3) Thagard, P. (2008). How cognition meets emotion: Beliefs, desires, and feelings as neural activity. In G. Brun, U. Doguoglu & D. Kuenzle (Eds.), Epistemology and emotions.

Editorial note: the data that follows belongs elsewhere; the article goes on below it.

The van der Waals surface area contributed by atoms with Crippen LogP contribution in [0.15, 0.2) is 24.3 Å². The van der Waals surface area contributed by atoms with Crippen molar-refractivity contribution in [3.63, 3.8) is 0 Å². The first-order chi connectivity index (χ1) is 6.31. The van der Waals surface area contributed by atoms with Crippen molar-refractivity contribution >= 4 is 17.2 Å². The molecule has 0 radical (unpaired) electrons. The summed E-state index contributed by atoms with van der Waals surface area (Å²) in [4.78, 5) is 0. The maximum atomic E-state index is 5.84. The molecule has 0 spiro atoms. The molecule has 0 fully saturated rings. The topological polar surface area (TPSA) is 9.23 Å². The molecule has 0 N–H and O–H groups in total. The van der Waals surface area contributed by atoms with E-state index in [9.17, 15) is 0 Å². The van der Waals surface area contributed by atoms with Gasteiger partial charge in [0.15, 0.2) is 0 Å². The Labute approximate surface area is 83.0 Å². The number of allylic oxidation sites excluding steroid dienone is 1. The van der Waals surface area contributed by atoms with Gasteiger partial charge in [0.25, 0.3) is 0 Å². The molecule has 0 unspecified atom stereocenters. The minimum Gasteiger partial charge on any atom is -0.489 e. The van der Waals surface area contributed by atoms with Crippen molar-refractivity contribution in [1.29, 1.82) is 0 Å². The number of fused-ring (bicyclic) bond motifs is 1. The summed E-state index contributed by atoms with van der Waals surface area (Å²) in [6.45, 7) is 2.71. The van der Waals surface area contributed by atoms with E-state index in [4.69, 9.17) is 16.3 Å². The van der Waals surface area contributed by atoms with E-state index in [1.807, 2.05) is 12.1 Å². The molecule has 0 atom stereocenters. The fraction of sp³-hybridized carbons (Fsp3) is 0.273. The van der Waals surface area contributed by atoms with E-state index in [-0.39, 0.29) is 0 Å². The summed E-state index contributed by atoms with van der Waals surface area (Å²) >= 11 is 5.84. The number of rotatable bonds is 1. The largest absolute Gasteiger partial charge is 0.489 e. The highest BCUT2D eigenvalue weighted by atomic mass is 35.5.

Thagard takes a decidedly philosophical point of view, through which he argues for the inseparability of cognition and emotion in epistemology. He points out that traditionally epistemology has ignored emotion, and offers the counter viewpoint that the acquisition and expression of knowledge is inherently affective and therefore inherently emotional (to the extent that one knows something through evaluating the significance of that knowledge to themselves as an individual, or acquires knowledge based upon the motivation or desire to know something). He also argues against conventional views that mental states are propositional attitudes (relations between the self and a proposition), instead suggesting beliefs, desires, and emotions are the result of patterns of neural activity. While much of this article argues an alternative view of epistemology, one major point Thagard makes was well taken. Since knowledge and the acquisition of knowledge are inherently affective, the quest for knowledge and the way that knowledge is processed (perceived or understood) is influenced by the desires and goals of the seeker. This is an important consideration for anyone pursuing scientific knowledge. Given the evidence presented in the previous two papers about the affective influence on information processing, it is important to recognize that the pursuit of knowledge and the interpretation of that knowledge is always intertwined with our own individual beliefs and desires (ie affective motivation). Therefore, we are always operating within our own individual biases. Thus the importance of sharing and collaboration with peers in the quest for scientific knowledge!